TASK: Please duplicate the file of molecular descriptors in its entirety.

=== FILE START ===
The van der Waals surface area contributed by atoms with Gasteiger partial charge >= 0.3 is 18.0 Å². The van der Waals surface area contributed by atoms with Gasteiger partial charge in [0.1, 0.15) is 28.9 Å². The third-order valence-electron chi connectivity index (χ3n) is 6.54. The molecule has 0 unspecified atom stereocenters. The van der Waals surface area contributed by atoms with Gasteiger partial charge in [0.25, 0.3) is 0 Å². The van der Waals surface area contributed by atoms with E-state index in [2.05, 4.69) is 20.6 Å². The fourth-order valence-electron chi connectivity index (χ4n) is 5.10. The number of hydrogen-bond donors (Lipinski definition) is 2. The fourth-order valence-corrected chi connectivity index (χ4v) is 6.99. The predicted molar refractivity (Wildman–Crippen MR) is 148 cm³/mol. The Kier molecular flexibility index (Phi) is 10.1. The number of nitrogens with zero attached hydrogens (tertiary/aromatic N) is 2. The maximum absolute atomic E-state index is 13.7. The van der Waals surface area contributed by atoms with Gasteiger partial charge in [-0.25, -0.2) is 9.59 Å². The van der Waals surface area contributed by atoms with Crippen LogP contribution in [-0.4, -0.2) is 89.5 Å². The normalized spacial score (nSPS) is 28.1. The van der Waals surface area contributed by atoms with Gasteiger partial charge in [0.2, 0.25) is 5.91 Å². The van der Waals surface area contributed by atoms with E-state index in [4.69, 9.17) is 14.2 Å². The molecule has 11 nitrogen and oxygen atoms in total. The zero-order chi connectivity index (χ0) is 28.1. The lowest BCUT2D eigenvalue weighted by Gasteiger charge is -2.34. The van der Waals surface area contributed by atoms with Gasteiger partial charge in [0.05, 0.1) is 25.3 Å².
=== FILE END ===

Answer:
The van der Waals surface area contributed by atoms with Gasteiger partial charge >= 0.3 is 18.0 Å². The van der Waals surface area contributed by atoms with Gasteiger partial charge in [0.1, 0.15) is 28.9 Å². The third-order valence-electron chi connectivity index (χ3n) is 6.54. The molecule has 0 unspecified atom stereocenters. The van der Waals surface area contributed by atoms with Gasteiger partial charge in [0.25, 0.3) is 0 Å². The van der Waals surface area contributed by atoms with E-state index in [2.05, 4.69) is 20.6 Å². The fourth-order valence-electron chi connectivity index (χ4n) is 5.10. The number of hydrogen-bond donors (Lipinski definition) is 2. The fourth-order valence-corrected chi connectivity index (χ4v) is 6.99. The predicted molar refractivity (Wildman–Crippen MR) is 148 cm³/mol. The Kier molecular flexibility index (Phi) is 10.1. The number of nitrogens with zero attached hydrogens (tertiary/aromatic N) is 2. The maximum absolute atomic E-state index is 13.7. The van der Waals surface area contributed by atoms with Gasteiger partial charge in [-0.25, -0.2) is 9.59 Å². The van der Waals surface area contributed by atoms with Crippen LogP contribution in [-0.4, -0.2) is 89.5 Å². The normalized spacial score (nSPS) is 28.1. The van der Waals surface area contributed by atoms with Gasteiger partial charge in [0.2, 0.25) is 5.91 Å². The van der Waals surface area contributed by atoms with E-state index in [4.69, 9.17) is 14.2 Å². The molecule has 11 nitrogen and oxygen atoms in total. The zero-order chi connectivity index (χ0) is 28.1. The lowest BCUT2D eigenvalue weighted by Gasteiger charge is -2.34. The van der Waals surface area contributed by atoms with Gasteiger partial charge in [0.05, 0.1) is 25.3 Å².